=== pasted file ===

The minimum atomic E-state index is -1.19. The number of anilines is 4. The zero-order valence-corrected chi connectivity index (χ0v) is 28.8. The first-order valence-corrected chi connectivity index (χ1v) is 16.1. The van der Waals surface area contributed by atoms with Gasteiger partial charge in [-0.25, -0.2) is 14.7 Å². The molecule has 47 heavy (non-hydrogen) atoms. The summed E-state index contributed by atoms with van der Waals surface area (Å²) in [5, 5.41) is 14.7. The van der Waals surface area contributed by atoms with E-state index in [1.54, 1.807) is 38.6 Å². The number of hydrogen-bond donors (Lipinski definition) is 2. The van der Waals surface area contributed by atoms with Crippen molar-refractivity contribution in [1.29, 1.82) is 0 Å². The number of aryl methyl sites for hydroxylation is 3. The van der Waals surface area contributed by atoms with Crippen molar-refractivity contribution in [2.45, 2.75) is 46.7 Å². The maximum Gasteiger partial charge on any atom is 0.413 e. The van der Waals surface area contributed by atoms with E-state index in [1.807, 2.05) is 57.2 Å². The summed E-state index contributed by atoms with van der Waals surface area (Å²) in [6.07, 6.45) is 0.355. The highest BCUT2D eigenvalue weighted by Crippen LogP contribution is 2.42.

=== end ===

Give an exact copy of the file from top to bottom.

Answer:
The minimum atomic E-state index is -1.19. The number of anilines is 4. The zero-order valence-corrected chi connectivity index (χ0v) is 28.8. The first-order valence-corrected chi connectivity index (χ1v) is 16.1. The van der Waals surface area contributed by atoms with Gasteiger partial charge in [-0.25, -0.2) is 14.7 Å². The molecule has 47 heavy (non-hydrogen) atoms. The summed E-state index contributed by atoms with van der Waals surface area (Å²) in [5, 5.41) is 14.7. The van der Waals surface area contributed by atoms with E-state index in [1.54, 1.807) is 38.6 Å². The number of hydrogen-bond donors (Lipinski definition) is 2. The van der Waals surface area contributed by atoms with Crippen molar-refractivity contribution in [1.29, 1.82) is 0 Å². The number of aryl methyl sites for hydroxylation is 3. The van der Waals surface area contributed by atoms with Crippen molar-refractivity contribution in [2.45, 2.75) is 46.7 Å². The maximum Gasteiger partial charge on any atom is 0.413 e. The van der Waals surface area contributed by atoms with E-state index in [1.807, 2.05) is 57.2 Å². The summed E-state index contributed by atoms with van der Waals surface area (Å²) in [6.07, 6.45) is 0.355. The highest BCUT2D eigenvalue weighted by Crippen LogP contribution is 2.42.